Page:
By Chancellor Agard
April 20, 2020 at 03:52 PM EDT
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Barry and Iris are running toward a huge, emotional confrontation when The Flash finally returns from its month-long hiatus.

When we last checked in with the speedy superhero drama, Barry (Grant Gustin) was gearing up to use Nora's journal to build an artificial Speed Force, you know, after accidentally killing the original one when he entered it using the Spectre's power during "Crisis on Infinite Earths." As if that wasn't enough, he still doesn't know Iris (Candice Patton) is trapped in the Mirrorverse and has been replaced by Mirror-Iris, who is controlled by Eva McCulloch (Efrat Dor). As you can guess, all of that will create some major problems for the show's main couple.

Below, EW chats with Gustin about Barry and Iris burgeoning conflict, the birth of an artificial Speed Force, and more.

Colin Bentley/The CW

ENTERTAINMENT WEEKLY: Barry is building his own Speed Force based on Nora’s journal. How is that process going for when we The Flash returns?

GRANT GUSTIN: They are not necessarily successful right out the gates, but Cisco is helping immensely. [Barry] is wearing this speed gauge that Caitlin and Cisco have developed for him because in the meantime he has to make sure he’s not depleting his speed at too fast a rate, so they’re having to closely monitor how much energy he’s using while they develop this artificial Speed Force. They’re going to struggle with it for a handful of episodes before they find a way to actually get it to work, so it’s kind of tough for them.

Is there any danger in using Nora’s notes that are based on Thawne’s teachings?

I think there’s always a danger to use anything that Thawne is giving us for sure just because there’s the element of trusting him or not, trusting his information. But then there’s also the element of time travel and using something from the future to help us build something in the present, but Barry wants the Speed Force back so badly that he’s willing to kind of ignore those dangers for the time being.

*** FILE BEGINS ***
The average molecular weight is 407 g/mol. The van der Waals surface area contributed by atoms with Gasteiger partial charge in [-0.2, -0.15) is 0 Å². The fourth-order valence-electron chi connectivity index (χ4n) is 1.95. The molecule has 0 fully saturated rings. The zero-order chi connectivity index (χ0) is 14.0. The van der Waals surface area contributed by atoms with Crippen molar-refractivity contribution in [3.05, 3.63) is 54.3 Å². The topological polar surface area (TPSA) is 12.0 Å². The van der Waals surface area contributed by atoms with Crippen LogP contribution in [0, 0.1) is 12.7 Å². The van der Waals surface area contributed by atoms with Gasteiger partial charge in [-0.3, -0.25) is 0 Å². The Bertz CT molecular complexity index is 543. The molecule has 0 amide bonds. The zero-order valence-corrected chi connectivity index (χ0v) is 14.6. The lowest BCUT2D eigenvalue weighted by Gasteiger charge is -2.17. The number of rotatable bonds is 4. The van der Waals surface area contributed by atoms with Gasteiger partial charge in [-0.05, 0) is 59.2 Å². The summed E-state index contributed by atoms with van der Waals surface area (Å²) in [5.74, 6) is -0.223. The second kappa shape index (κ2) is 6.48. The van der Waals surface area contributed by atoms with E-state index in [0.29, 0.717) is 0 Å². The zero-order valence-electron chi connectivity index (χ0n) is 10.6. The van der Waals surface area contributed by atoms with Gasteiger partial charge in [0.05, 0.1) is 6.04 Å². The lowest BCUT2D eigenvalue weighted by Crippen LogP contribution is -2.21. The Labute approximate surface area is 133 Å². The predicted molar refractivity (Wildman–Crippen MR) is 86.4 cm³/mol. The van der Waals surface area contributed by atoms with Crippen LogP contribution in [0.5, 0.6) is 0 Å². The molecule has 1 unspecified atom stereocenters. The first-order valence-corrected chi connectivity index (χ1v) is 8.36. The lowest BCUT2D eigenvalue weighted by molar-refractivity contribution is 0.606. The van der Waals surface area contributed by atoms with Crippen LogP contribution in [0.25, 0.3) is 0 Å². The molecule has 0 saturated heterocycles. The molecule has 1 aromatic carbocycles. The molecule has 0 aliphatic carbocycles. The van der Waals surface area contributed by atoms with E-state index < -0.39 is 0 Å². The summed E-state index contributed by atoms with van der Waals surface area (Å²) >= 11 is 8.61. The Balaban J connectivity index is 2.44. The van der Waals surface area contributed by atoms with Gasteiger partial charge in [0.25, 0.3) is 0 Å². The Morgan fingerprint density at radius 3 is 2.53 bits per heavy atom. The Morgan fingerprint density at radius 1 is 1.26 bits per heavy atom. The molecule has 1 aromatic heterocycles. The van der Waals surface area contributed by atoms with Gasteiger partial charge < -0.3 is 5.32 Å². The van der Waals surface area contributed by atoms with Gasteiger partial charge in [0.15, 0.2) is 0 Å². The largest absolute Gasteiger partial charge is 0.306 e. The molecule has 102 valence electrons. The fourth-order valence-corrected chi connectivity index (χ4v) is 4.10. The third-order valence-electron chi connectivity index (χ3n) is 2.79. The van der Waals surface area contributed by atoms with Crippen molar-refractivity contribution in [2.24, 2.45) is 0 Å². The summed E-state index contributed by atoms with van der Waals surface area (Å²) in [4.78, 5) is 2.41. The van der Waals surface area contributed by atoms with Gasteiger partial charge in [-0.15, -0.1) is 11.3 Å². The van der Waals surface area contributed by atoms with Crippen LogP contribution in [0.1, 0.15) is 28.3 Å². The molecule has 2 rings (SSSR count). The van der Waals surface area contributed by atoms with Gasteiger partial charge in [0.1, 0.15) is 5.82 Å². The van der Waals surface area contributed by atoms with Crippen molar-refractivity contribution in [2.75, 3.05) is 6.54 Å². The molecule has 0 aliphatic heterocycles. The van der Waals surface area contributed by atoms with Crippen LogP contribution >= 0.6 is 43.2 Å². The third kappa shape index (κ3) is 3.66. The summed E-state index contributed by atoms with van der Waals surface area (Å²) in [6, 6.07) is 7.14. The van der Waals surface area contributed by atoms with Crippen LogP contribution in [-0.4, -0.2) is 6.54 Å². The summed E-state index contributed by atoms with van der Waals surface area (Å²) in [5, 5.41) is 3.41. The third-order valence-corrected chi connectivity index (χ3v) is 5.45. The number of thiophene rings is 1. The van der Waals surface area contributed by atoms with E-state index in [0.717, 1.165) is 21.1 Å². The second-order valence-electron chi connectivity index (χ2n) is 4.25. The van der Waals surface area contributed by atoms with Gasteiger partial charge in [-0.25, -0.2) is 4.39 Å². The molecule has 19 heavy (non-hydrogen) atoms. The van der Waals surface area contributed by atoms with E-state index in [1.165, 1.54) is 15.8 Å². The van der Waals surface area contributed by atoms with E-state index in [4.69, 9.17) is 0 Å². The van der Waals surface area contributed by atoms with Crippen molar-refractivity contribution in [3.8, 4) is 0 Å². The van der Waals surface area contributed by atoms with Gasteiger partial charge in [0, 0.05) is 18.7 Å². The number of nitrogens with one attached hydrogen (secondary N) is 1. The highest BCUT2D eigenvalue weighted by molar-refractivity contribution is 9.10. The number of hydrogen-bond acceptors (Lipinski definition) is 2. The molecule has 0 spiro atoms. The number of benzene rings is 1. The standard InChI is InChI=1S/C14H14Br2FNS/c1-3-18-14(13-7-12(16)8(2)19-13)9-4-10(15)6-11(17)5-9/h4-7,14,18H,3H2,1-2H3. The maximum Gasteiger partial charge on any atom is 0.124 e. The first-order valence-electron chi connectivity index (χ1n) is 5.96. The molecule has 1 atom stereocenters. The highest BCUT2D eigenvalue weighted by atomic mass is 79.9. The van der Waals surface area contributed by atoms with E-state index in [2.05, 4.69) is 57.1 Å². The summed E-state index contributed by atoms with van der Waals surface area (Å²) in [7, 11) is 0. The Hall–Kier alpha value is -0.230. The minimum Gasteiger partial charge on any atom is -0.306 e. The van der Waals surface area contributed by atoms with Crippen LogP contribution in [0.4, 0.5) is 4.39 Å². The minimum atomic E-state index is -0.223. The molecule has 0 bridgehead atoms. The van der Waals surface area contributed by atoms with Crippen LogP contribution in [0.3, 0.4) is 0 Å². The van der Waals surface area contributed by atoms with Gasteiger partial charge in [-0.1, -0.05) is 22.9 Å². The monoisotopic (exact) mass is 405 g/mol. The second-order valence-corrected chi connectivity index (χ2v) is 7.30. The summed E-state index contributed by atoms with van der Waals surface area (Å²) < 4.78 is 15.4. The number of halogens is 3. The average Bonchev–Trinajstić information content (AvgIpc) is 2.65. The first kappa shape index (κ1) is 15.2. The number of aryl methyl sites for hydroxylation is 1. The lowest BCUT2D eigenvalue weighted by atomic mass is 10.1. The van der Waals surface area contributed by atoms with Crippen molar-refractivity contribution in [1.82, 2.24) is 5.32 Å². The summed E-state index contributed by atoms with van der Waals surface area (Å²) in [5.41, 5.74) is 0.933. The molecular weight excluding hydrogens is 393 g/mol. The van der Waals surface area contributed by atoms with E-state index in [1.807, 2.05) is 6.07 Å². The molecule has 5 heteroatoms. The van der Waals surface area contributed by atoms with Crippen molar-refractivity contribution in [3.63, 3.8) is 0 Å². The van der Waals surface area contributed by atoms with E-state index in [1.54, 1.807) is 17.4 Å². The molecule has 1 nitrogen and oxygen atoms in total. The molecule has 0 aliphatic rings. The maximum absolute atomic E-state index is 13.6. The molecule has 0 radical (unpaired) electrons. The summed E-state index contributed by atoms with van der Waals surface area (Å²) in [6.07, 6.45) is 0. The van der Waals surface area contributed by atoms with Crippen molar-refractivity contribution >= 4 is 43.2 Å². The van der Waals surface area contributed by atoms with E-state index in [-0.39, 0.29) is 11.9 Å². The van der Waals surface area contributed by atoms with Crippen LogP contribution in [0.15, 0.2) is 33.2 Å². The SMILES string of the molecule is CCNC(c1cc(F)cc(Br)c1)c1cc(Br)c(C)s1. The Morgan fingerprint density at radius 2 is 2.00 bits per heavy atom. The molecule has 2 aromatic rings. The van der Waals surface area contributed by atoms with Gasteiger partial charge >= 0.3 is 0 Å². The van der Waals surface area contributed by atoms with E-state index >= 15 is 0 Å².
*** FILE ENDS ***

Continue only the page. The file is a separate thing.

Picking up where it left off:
Does this bring up any of Barry’s lingering grief surrounding Nora’s death?

You know we don’t really touch on that too much. I think if anything, he feels connected to her being able to use the journal to help get what they need in this moment. At this point, they’re still so focused on so many different goals and getting Iris back from the Mirrorverse, and getting the artificial Speed Force to work that there isn’t any extra time to continue grieving at this point.

Did the death of the Speed Force result in you having to run less on set?

It’s funny, I think initially for an episode, but I found myself running more almost because of not having the actual speed and not doing the special effects format running. Whenever we actually saw me running, which was a handful of times, I’m just running at practical speed. So, we actually have me running quite a bit still even though I don’t have my powers at this point.

When I spoke to Eric Wallace, he said this season is heading toward some trying times for Barry and Iris.  What can you share about that from your perspective? 

Barry is the first person to eventually start to get suspicious that there’s something going on with Iris and kind of confronting that and bringing it up with her results in some tension and a pretty big confrontation at one point. We’re gonna see a pretty big fallout between Barry and Iris, and their relationship is going to change drastically just because this Mirror-Iris element.

This feels unlike any other conflict we’ve seen Barry and Iris have before. What has it been like for you and Candice to dig into this? Did you discover anything new?